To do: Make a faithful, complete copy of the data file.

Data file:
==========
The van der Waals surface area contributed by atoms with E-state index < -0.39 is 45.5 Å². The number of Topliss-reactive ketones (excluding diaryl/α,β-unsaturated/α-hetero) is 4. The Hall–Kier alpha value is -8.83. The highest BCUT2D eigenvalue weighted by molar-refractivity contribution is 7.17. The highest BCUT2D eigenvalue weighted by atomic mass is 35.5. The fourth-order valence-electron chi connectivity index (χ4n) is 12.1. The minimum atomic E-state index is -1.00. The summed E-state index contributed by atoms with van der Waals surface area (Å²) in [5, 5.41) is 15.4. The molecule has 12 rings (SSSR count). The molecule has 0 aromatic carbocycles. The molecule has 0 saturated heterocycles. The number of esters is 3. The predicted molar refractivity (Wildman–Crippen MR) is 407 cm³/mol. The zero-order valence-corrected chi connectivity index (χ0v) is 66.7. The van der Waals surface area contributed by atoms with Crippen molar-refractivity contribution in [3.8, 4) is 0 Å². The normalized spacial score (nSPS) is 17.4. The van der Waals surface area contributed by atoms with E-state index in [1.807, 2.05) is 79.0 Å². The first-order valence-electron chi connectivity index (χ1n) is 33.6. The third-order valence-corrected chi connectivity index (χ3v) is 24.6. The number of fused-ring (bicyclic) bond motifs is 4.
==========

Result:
The van der Waals surface area contributed by atoms with E-state index < -0.39 is 45.5 Å². The number of Topliss-reactive ketones (excluding diaryl/α,β-unsaturated/α-hetero) is 4. The Hall–Kier alpha value is -8.83. The highest BCUT2D eigenvalue weighted by molar-refractivity contribution is 7.17. The highest BCUT2D eigenvalue weighted by atomic mass is 35.5. The fourth-order valence-electron chi connectivity index (χ4n) is 12.1. The minimum atomic E-state index is -1.00. The summed E-state index contributed by atoms with van der Waals surface area (Å²) in [5, 5.41) is 15.4. The molecule has 12 rings (SSSR count). The molecule has 0 aromatic carbocycles. The molecule has 0 saturated heterocycles. The number of esters is 3. The predicted molar refractivity (Wildman–Crippen MR) is 407 cm³/mol. The zero-order valence-corrected chi connectivity index (χ0v) is 66.7. The van der Waals surface area contributed by atoms with Crippen molar-refractivity contribution in [3.8, 4) is 0 Å². The normalized spacial score (nSPS) is 17.4. The van der Waals surface area contributed by atoms with E-state index in [1.807, 2.05) is 79.0 Å². The first-order valence-electron chi connectivity index (χ1n) is 33.6. The third-order valence-corrected chi connectivity index (χ3v) is 24.6. The number of fused-ring (bicyclic) bond motifs is 4.